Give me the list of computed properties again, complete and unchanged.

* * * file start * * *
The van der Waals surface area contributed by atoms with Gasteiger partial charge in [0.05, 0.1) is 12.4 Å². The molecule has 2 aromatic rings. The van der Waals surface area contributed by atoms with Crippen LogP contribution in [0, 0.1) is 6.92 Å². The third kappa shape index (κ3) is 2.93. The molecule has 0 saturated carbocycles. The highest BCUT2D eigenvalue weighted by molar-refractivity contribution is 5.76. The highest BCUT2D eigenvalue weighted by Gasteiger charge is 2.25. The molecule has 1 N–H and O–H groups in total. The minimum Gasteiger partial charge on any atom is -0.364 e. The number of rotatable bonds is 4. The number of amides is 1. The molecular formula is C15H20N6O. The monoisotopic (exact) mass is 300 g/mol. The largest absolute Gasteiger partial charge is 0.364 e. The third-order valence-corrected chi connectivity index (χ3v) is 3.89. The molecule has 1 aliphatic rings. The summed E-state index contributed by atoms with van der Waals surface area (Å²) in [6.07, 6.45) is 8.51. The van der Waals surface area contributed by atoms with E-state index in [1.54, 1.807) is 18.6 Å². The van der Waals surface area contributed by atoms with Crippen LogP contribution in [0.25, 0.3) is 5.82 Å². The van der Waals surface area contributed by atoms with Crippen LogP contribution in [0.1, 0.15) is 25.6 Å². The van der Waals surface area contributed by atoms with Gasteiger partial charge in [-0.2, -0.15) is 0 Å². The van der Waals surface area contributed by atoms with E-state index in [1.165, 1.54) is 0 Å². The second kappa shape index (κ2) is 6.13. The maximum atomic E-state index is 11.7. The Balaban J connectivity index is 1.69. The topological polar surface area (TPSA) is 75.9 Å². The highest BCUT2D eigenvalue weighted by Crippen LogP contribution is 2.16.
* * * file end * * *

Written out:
The van der Waals surface area contributed by atoms with Gasteiger partial charge in [0.05, 0.1) is 12.4 Å². The molecule has 2 aromatic rings. The van der Waals surface area contributed by atoms with Crippen LogP contribution in [0, 0.1) is 6.92 Å². The third kappa shape index (κ3) is 2.93. The molecule has 0 saturated carbocycles. The highest BCUT2D eigenvalue weighted by molar-refractivity contribution is 5.76. The highest BCUT2D eigenvalue weighted by Gasteiger charge is 2.25. The molecule has 1 N–H and O–H groups in total. The minimum Gasteiger partial charge on any atom is -0.364 e. The number of rotatable bonds is 4. The number of amides is 1. The molecular formula is C15H20N6O. The monoisotopic (exact) mass is 300 g/mol. The largest absolute Gasteiger partial charge is 0.364 e. The third-order valence-corrected chi connectivity index (χ3v) is 3.89. The molecule has 1 aliphatic rings. The summed E-state index contributed by atoms with van der Waals surface area (Å²) in [6.07, 6.45) is 8.51. The van der Waals surface area contributed by atoms with E-state index in [1.54, 1.807) is 18.6 Å². The van der Waals surface area contributed by atoms with Crippen LogP contribution in [0.25, 0.3) is 5.82 Å². The van der Waals surface area contributed by atoms with Crippen LogP contribution in [0.1, 0.15) is 25.6 Å². The van der Waals surface area contributed by atoms with Gasteiger partial charge in [-0.2, -0.15) is 0 Å². The van der Waals surface area contributed by atoms with E-state index in [1.165, 1.54) is 0 Å². The second kappa shape index (κ2) is 6.13. The maximum atomic E-state index is 11.7. The Balaban J connectivity index is 1.69. The topological polar surface area (TPSA) is 75.9 Å². The highest BCUT2D eigenvalue weighted by Crippen LogP contribution is 2.16.